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Revision of the Japanese species of Epicephala Meyrick with descriptions of seven new species (Lepidoptera, Gracillariidae).

Kawakita A, Kato M - Zookeys (2016)

Bottom Line: Considerable variations are found in pollination and oviposition behaviors among species, which are reflected in their proboscis and ovipositor morphologies, respectively.Molecular phylogeny indicated that there have been repeated transitions in oviposition mode during the diversification of Epicephala, which were accompanied by changes in ovipositor morphology, as suggested by a correlation analysis.Keys to species are provided.

View Article: PubMed Central - HTML - PubMed

Affiliation: Center for Ecological Research, Kyoto University, 2-509-3 Hirano, Otsu, Shiga 520-2113, Japan.

ABSTRACT
Epicephala moths are involved in obligate mutualisms with their Phyllanthaceae hosts, in which the female moths assure pollination and, in return, their progeny develop by consuming the seeds. Ecological, molecular and geographical data suggest that the genus includes several hundred species, but the majority remains to be formally described. Here we revise the Japanese species of Epicephala Meyrick, 1880. In addition to two previously named species, seven species are newly described: Epicephala anthophilia sp. n., Epicephala lanceolatella sp. n., Epicephala perplexa sp. n., Epicephala obovatella sp. n., Epicephala corruptrix sp. n., Epicephala parasitica sp. n. and Epicephala nudilingua sp. n. The first four are species involved in obligate pollination mutualism, while the fifth is a pollinating seed parasite and the last two are derived non-pollinating seed parasites of herbaceous Phyllanthus. Each of the nine Japanese Epicephela species is specialized to a single plant species in the genera Glochidion, Breynia or Phyllanthus, except for Epicephala obovatella and Epicephala corruptrix that each utilizes two closely related Glochidion species. Considerable variations are found in pollination and oviposition behaviors among species, which are reflected in their proboscis and ovipositor morphologies, respectively. Molecular phylogeny indicated that there have been repeated transitions in oviposition mode during the diversification of Epicephala, which were accompanied by changes in ovipositor morphology, as suggested by a correlation analysis. Keys to species are provided.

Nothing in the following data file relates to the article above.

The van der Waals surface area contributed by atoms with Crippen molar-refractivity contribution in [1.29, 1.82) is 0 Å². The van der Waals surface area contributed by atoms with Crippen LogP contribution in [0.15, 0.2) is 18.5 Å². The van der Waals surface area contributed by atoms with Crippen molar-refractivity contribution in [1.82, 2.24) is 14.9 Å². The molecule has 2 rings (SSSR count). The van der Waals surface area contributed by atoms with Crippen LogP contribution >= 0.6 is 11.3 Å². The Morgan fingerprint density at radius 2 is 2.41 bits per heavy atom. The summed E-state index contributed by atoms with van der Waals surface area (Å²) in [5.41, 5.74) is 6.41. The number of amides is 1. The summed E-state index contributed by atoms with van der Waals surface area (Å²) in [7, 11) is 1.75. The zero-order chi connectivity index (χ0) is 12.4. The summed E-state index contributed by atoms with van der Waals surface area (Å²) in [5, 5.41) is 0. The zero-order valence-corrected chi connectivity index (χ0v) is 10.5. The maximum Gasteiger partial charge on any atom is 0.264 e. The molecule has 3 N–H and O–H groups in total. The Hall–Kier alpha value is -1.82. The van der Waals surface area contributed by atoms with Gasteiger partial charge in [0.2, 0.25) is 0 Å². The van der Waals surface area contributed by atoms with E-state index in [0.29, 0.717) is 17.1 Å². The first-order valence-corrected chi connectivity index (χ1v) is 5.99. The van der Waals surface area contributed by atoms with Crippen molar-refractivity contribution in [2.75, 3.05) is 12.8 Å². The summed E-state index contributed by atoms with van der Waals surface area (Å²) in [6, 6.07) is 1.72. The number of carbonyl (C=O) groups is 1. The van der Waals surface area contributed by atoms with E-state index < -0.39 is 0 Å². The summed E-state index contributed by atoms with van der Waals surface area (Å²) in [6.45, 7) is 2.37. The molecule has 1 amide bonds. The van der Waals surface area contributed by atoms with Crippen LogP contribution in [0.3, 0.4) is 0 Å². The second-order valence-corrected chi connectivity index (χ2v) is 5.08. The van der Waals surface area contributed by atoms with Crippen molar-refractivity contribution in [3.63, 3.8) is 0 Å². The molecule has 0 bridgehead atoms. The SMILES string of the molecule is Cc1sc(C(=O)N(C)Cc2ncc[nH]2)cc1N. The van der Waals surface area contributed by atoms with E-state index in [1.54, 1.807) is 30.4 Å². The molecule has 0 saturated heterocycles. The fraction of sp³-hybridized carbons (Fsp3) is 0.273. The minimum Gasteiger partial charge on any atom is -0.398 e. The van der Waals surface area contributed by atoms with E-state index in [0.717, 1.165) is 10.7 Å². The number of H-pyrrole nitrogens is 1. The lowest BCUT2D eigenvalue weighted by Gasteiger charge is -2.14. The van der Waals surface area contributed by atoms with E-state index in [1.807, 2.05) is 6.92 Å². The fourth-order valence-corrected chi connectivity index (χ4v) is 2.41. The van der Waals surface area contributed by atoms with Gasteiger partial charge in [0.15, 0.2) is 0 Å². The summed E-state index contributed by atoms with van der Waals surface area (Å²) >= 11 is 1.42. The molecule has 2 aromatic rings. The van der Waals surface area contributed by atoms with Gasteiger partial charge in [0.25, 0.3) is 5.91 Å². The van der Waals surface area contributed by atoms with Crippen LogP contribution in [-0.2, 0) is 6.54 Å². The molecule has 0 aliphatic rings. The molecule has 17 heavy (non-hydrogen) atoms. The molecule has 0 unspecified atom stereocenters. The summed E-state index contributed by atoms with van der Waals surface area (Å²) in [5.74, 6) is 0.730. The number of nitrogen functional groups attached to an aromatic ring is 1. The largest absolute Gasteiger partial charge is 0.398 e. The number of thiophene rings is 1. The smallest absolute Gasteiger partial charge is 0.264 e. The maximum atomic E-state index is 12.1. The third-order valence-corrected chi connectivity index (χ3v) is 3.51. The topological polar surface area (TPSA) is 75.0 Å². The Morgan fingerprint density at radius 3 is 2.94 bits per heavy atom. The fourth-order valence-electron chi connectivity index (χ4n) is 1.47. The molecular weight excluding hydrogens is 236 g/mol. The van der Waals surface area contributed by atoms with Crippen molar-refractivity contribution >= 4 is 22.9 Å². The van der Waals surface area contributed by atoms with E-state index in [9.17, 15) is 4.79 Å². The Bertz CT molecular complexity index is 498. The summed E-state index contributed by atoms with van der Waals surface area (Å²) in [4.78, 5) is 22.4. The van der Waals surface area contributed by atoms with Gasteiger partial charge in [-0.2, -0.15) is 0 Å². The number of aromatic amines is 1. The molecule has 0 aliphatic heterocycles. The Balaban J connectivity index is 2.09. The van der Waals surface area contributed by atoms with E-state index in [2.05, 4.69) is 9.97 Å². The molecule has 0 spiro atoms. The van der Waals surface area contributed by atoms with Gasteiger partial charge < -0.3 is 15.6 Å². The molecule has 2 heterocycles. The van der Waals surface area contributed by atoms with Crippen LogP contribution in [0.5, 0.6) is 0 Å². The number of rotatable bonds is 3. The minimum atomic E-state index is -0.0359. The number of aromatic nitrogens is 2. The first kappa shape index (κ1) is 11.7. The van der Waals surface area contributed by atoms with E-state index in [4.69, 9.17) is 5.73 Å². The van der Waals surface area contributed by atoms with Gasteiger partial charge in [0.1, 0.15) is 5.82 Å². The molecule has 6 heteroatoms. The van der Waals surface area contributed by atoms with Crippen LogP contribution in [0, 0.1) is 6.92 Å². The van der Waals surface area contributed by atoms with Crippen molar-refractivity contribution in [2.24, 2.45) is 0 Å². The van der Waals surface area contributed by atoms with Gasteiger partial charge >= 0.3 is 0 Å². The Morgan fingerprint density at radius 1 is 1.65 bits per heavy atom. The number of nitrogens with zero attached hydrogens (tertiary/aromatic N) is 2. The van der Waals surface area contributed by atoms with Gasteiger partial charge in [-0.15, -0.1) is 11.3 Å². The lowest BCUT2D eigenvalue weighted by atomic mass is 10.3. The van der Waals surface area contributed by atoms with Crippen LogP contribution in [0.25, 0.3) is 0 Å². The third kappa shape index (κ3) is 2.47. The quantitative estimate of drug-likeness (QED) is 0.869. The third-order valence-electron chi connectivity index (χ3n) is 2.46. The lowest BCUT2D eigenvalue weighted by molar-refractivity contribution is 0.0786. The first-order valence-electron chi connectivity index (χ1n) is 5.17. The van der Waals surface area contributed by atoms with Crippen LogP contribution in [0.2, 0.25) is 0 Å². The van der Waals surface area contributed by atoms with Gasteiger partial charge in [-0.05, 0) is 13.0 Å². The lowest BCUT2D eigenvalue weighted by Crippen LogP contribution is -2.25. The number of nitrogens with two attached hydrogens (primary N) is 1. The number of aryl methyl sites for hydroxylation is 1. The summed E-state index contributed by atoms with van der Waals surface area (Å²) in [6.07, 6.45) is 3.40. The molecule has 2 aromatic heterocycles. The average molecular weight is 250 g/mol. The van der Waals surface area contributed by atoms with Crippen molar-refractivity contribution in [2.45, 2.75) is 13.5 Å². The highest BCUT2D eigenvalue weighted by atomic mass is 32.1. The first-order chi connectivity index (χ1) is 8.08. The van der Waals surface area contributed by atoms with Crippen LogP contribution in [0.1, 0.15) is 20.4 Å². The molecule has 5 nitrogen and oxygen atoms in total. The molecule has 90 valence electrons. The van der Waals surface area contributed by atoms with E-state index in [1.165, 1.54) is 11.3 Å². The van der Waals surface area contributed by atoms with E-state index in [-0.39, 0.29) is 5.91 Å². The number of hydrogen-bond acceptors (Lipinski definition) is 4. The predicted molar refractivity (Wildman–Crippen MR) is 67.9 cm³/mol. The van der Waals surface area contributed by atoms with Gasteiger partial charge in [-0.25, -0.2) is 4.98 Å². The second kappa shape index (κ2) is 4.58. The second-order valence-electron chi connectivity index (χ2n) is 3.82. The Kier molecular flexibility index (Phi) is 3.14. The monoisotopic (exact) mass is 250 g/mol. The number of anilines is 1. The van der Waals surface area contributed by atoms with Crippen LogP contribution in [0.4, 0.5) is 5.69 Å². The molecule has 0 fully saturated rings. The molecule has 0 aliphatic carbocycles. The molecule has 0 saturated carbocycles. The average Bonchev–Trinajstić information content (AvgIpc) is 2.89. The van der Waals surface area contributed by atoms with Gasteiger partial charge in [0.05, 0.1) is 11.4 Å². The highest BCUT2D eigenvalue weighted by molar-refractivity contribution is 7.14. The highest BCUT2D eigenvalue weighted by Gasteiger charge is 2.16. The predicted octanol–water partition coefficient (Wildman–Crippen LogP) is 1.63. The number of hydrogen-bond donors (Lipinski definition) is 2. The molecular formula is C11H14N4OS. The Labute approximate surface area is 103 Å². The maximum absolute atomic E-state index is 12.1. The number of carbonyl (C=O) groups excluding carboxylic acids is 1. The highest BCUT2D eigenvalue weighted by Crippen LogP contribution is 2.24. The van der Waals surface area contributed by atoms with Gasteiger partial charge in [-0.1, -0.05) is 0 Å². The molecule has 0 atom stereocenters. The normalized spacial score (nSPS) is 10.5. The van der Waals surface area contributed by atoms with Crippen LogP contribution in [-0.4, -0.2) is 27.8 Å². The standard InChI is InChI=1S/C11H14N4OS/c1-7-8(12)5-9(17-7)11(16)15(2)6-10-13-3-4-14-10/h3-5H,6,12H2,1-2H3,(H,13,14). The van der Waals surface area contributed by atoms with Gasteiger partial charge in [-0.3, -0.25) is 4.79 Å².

No MeSH data available.


Distribution of the Epicephala species in Japan. AEpicephalaanthophiliaBEpicephalabipollenellaCEpicephalalanceolatella (blue) and Epicephalaperplexa (green) DEpicephalaobovatella (blue) and Epicephalacorruptrix (green) EEpicephalavitisidaeaFEpicephalaparasitica (blue) and Epicephalanudilingua (green). Information based on this study and Kawakita and Kato (2006).
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Figure 9: Distribution of the Epicephala species in Japan. AEpicephalaanthophiliaBEpicephalabipollenellaCEpicephalalanceolatella (blue) and Epicephalaperplexa (green) DEpicephalaobovatella (blue) and Epicephalacorruptrix (green) EEpicephalavitisidaeaFEpicephalaparasitica (blue) and Epicephalanudilingua (green). Information based on this study and Kawakita and Kato (2006).

Mentions: Found in a few islands with high elevation in the Ryukyu Archipelago (Amami Island and Okinawa Island; Fig. 9A). The host plant Glochidionacuminatum is distributed throughout Southeast Asia from southern Japan to India, so this species is likely to be found in other parts of the host plant’s range.